Belgian Grand Prix crash stokes fiery controversy about safety of cockpits
By Alan Baldwin ,Reuters
September 4, 2012, 12:09 am TWN
SPA-FRANCORCHAMPS, Belgium -- The Belgian Grand Prix crash that got Frenchman Romain Grosjean banned for a race has stoked ongoing debate about cockpit safety in Formula One without providing any clearer solution to the problem.
Grosjean's Lotus lifted into the air and skimmed across the front of championship leader Fernando Alonso's Ferrari in the first corner pile-up, wrecking his car but fortunately missing the Spaniard's head.
The incident, blamed squarely on Grosjean's aggressive driving, was a heart-stopping moment for Ferrari fans and senior team members watching from the pit wall as Alonso took his time getting out of the cockpit amid radio silence.
“We were lucky because nothing hit Fernando on the head,” team boss Stefano Domenicali told reporters in a discussion that also touched on the need for inexperienced young drivers to be punished heavily for failings in the junior categories to ensure they arrive in Formula One with more awareness.
“It was a very risky situation and seeing one car fly over his, a few centimetres above his helmet, left us with our hearts in our mouths for a few tenths of a second,” Ferrari technical head Pat Fry said.
Protecting the driver's head in such incidents with flying cars and debris has long been a concern for Formula One, a sport where the dangers are evident and there is a constant push to improve safety in all areas.
There has not been a driver fatality in a race since Brazilian triple champion Ayrton Senna died at Imola in 1994 but everyone in Formula One knows there is a constant risk of a freak accident.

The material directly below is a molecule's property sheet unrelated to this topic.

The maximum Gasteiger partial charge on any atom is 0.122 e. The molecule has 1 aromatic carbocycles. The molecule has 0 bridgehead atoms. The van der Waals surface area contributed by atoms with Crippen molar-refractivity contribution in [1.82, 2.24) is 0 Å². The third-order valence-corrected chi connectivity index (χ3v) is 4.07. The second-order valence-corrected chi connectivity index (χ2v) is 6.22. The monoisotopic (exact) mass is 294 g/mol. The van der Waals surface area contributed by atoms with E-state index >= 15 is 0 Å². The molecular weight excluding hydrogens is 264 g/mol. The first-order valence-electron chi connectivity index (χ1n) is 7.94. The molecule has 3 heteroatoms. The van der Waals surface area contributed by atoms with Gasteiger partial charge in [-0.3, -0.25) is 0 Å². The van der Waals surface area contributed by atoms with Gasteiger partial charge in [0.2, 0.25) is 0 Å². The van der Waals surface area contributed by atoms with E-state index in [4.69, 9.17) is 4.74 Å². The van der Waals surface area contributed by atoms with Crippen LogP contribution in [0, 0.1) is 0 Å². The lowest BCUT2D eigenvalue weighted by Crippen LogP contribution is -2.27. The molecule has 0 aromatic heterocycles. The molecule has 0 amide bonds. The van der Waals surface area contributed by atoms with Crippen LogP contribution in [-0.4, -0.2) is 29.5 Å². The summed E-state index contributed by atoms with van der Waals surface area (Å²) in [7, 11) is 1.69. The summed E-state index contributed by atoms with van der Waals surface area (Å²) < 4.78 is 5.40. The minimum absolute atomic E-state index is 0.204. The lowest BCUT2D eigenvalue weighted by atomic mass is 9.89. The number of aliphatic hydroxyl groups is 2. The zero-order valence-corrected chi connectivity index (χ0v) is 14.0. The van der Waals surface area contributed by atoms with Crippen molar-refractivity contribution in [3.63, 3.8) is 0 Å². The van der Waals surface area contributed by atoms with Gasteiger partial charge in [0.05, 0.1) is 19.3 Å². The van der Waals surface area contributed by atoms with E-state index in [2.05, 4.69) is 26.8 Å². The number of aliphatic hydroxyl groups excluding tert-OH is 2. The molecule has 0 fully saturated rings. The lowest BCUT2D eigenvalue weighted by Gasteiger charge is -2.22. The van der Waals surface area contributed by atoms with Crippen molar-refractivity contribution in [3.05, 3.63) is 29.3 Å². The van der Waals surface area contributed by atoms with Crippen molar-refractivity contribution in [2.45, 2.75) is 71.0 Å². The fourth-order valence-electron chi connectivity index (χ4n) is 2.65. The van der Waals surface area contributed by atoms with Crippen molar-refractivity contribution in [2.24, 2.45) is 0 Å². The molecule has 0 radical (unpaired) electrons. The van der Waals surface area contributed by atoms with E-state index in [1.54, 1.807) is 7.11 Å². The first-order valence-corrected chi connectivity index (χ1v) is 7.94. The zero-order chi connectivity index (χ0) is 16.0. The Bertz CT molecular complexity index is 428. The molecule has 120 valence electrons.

Brazilian Felipe Massa's near-fatal head injury at the 2009 Hungarian Grand Prix, when the Ferrari driver was hit on the helmet by a bouncing metal spring shed from a car in front, was a reminder of that.
The governing International Automobile Federation (FIA) has done tests with jet-fighter style closed cockpits and forward roll hoops, a metal structure placed right in front of the driver to guard against a frontal blow to the helmet, but all carry other risks.
“We are working with the Federation to try to work on the right system of protection. With what we have tested or are working on there are also some problems that you may have,” said Domenicali.
“We need to be very careful on all these devices. We are still working with the federation to find a possible solution ... we are working very hard.”
McLaren team principal Martin Whitmarsh agreed that there was a need for some sort of added protection but closed cockpits were not the solution.
“I think people underestimate what a cockpit would have to be and how cockpits can make a situation worse,” he told reporters after celebrating McLaren driver Jenson Button's untroubled cruise to victory at Spa.
“You can put this glass bubble over the drivers but you can't assume that they are thereafter safe.”
Whitmarsh pointed to the considerable amount of research carried out in aviation to counter the effect of bird strikes on aircraft and how difficult it had been to protect a pilot while allowing undistorted visibility.
In the case of motor racing there are the added problems of impeding sightlines, cars overturning or suffering electrical fires with cockpits filling up with smoke.